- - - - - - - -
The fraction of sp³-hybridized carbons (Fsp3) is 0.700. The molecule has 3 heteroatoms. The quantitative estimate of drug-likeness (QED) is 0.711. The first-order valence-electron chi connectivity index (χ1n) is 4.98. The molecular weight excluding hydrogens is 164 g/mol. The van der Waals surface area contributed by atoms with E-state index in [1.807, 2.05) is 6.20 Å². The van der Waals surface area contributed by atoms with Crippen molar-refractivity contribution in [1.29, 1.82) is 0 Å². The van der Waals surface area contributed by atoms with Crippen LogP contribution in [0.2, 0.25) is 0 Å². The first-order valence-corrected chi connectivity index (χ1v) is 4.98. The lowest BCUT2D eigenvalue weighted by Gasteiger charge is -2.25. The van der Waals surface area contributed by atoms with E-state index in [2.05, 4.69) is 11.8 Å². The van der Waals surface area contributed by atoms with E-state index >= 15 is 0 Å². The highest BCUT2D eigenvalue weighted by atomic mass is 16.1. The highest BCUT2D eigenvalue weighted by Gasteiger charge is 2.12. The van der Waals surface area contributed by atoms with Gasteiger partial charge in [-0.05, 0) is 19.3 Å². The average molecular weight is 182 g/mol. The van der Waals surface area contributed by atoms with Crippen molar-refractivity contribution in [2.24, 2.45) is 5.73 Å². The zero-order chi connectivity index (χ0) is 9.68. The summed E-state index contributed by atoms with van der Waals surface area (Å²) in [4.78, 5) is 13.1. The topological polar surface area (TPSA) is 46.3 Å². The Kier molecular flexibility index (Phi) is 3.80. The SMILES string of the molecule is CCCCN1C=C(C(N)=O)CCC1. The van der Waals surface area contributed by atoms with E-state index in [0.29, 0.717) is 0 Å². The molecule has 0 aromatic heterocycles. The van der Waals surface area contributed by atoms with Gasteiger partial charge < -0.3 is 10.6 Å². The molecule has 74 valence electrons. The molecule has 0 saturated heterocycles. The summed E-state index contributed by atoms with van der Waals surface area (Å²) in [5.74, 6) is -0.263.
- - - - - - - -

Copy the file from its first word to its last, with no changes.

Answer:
The fraction of sp³-hybridized carbons (Fsp3) is 0.700. The molecule has 3 heteroatoms. The quantitative estimate of drug-likeness (QED) is 0.711. The first-order valence-electron chi connectivity index (χ1n) is 4.98. The molecular weight excluding hydrogens is 164 g/mol. The van der Waals surface area contributed by atoms with E-state index in [1.807, 2.05) is 6.20 Å². The van der Waals surface area contributed by atoms with Crippen molar-refractivity contribution in [1.29, 1.82) is 0 Å². The van der Waals surface area contributed by atoms with Crippen LogP contribution in [0.2, 0.25) is 0 Å². The first-order valence-corrected chi connectivity index (χ1v) is 4.98. The lowest BCUT2D eigenvalue weighted by Gasteiger charge is -2.25. The van der Waals surface area contributed by atoms with E-state index in [2.05, 4.69) is 11.8 Å². The van der Waals surface area contributed by atoms with E-state index >= 15 is 0 Å². The highest BCUT2D eigenvalue weighted by atomic mass is 16.1. The highest BCUT2D eigenvalue weighted by Gasteiger charge is 2.12. The van der Waals surface area contributed by atoms with Gasteiger partial charge in [-0.05, 0) is 19.3 Å². The average molecular weight is 182 g/mol. The van der Waals surface area contributed by atoms with Crippen molar-refractivity contribution in [2.24, 2.45) is 5.73 Å². The zero-order chi connectivity index (χ0) is 9.68. The summed E-state index contributed by atoms with van der Waals surface area (Å²) in [4.78, 5) is 13.1. The topological polar surface area (TPSA) is 46.3 Å². The Kier molecular flexibility index (Phi) is 3.80. The SMILES string of the molecule is CCCCN1C=C(C(N)=O)CCC1. The van der Waals surface area contributed by atoms with E-state index in [0.29, 0.717) is 0 Å². The molecule has 0 aromatic heterocycles. The van der Waals surface area contributed by atoms with Gasteiger partial charge < -0.3 is 10.6 Å². The molecule has 74 valence electrons. The molecule has 0 saturated heterocycles. The summed E-state index contributed by atoms with van der Waals surface area (Å²) in [5.74, 6) is -0.263.